The company behind Hungary's toxic spill
- 8 October 2010
- From the section Business
MAL Hungarian Aluminium, the company at the centre of Hungary's toxic spill, is owned by three of the country's richest individuals.
MAL chairman Lajos Tolnay is estimated to have a personal fortune of some 85m euros ($118m; £74m), making him the 21st richest person in Hungary, according to business daily Napi Gazdasag.
His two co-owners Arpad Bakonyi and Bela Petrusz are thought to be worth about 61m euros each.
The company itself posted a profit of 715,000 euros in 2008, on revenues of 157m euros.
Industry statistics say the Ajka plant, where the spill took place after a reservoir burst, ranks 53rd in world alumina production.
According to MAL, the Ajka plant began processing the ore bauxite in 1943. The bauxite is mined and treated to produce alumina - or aluminium oxide.
The firm was privatised in 1995 when Hungary began selling off state assets following the fall of communism.
It has three alumina facilities in Hungary, and also owns or has shares in alumina companies in Bosnia, Slovenia and Romania.
It also has an office in Germany "to enhance its market positions", according to its website.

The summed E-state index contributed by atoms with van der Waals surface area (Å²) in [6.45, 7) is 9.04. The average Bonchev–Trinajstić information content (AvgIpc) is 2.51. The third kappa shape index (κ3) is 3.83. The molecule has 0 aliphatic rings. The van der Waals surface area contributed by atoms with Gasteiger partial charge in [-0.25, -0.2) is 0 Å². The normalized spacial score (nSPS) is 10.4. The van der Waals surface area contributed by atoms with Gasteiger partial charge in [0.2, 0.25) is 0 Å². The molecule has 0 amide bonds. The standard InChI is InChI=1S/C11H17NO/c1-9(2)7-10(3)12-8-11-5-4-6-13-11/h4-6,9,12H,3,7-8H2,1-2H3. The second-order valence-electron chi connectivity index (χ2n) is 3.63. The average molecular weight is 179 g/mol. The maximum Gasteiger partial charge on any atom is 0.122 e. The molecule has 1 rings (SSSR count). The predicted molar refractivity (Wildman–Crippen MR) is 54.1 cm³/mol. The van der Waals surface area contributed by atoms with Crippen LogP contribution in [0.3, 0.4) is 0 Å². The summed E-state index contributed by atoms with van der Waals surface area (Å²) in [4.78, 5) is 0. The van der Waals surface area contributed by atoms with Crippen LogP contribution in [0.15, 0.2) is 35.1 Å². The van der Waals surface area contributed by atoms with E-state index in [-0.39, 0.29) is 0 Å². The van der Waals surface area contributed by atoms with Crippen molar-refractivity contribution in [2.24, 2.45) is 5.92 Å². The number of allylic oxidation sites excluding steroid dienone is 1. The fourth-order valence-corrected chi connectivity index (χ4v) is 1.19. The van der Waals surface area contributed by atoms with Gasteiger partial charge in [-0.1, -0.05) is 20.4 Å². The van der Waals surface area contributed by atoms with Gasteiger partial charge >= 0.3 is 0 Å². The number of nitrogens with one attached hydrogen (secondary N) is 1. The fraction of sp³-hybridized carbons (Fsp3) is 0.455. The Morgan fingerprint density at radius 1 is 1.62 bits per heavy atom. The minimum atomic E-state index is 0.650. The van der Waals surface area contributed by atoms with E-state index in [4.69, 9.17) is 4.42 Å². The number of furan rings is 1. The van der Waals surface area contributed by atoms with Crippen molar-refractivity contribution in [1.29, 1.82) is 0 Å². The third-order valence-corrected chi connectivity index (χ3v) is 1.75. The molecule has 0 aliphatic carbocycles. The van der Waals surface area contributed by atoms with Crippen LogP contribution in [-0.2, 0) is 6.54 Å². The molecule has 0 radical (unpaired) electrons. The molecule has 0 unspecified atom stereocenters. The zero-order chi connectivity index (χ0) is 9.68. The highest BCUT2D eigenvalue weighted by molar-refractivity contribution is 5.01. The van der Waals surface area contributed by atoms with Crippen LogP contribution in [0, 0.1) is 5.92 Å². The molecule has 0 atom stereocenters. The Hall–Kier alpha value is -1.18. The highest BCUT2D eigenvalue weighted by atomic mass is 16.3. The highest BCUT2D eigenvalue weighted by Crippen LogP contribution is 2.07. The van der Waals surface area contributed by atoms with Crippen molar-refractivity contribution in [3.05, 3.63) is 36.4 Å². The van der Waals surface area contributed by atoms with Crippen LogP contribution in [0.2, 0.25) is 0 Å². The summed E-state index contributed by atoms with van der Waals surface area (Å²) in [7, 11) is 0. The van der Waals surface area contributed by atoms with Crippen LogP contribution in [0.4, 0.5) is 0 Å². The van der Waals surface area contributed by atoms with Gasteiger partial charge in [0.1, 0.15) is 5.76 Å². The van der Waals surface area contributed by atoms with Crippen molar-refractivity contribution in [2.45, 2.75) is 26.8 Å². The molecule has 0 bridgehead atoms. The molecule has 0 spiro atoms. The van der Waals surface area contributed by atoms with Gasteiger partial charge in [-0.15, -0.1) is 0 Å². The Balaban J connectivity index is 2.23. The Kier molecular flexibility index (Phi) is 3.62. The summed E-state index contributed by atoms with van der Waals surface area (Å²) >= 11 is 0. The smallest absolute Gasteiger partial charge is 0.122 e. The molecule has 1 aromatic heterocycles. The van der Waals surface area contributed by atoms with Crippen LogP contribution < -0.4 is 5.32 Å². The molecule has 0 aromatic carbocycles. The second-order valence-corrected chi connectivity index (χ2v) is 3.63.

Lajos Tolnay, chairman of MAL, has said that if the company were to stop operating 3,000 jobs would be lost.
The firm said it would release 110,000 euros in "rapid aid" to families caught up in the disaster, which has left seven people dead.
The final bill for the clean-up and compensation is unknown.
But the government estimate of "tens of millions of dollars" could be conservative, according to personal injury specialist Clive Garner from the law firm Irwin Mitchell.
"How much the company pays out will depend on their assets and the level of insurance they have," he told BBC News.
Mr Garner thinks the rapid aid fund given by MAL but distributed by the local administration is "pleasing but payment of just 360 euros to each family is an insult to those who have had to evacuate their homes and those injured".
There should be a further injection of funds and the Hungarian government may have to compensate victims in order to make sure "compensation payouts [are] sooner rather than later," he says.
Natural catastrophe or human error?
The issue of liability has yet to be determined.
The company has said the incident was a "natural catastrophe" and insists on its website that the red sludge is not considered toxic waste according to European Union safety standards.
But the Hungarian Prime Minister Viktor Orban has said that human error was "more than likely".
"The wall [of the reservoir] did not disintegrate in a minute. This should have been detected," he said.
Clive Garner says there are rules of strict liability in environmental cases like this.
"If you are responsible for storing toxic chemicals and they escape and cause damage, you are responsible and have to compensate those affected. End of story. The fact they've escaped is enough to prove strict liability."
However, MAL insists there was nothing it could have done differently to prevent the reservoir from failing.